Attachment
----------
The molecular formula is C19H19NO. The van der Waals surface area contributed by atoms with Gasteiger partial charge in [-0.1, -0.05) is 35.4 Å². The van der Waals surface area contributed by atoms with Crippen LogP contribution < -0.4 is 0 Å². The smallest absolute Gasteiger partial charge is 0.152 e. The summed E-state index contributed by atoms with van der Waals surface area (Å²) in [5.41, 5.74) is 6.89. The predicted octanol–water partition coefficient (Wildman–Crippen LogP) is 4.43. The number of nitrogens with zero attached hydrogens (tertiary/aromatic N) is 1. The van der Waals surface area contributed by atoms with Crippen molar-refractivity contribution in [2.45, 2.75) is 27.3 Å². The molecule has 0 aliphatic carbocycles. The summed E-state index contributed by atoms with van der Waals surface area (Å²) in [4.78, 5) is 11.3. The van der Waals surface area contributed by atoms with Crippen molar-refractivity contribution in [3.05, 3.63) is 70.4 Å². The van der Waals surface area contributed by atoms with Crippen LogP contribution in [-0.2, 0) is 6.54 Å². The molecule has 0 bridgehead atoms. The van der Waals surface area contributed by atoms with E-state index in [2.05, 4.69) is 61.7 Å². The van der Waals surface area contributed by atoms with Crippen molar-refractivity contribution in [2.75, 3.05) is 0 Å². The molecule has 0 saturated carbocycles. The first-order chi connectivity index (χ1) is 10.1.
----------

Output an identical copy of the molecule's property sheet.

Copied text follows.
The molecular formula is C19H19NO. The van der Waals surface area contributed by atoms with Gasteiger partial charge in [-0.1, -0.05) is 35.4 Å². The van der Waals surface area contributed by atoms with Crippen LogP contribution < -0.4 is 0 Å². The smallest absolute Gasteiger partial charge is 0.152 e. The summed E-state index contributed by atoms with van der Waals surface area (Å²) in [5.41, 5.74) is 6.89. The predicted octanol–water partition coefficient (Wildman–Crippen LogP) is 4.43. The number of nitrogens with zero attached hydrogens (tertiary/aromatic N) is 1. The van der Waals surface area contributed by atoms with Crippen molar-refractivity contribution in [2.45, 2.75) is 27.3 Å². The molecule has 0 aliphatic carbocycles. The summed E-state index contributed by atoms with van der Waals surface area (Å²) in [4.78, 5) is 11.3. The van der Waals surface area contributed by atoms with Crippen molar-refractivity contribution in [3.05, 3.63) is 70.4 Å². The van der Waals surface area contributed by atoms with Crippen LogP contribution in [-0.2, 0) is 6.54 Å². The molecule has 0 bridgehead atoms. The van der Waals surface area contributed by atoms with E-state index in [2.05, 4.69) is 61.7 Å². The van der Waals surface area contributed by atoms with Crippen molar-refractivity contribution in [2.75, 3.05) is 0 Å². The molecule has 0 saturated carbocycles. The first-order chi connectivity index (χ1) is 10.1.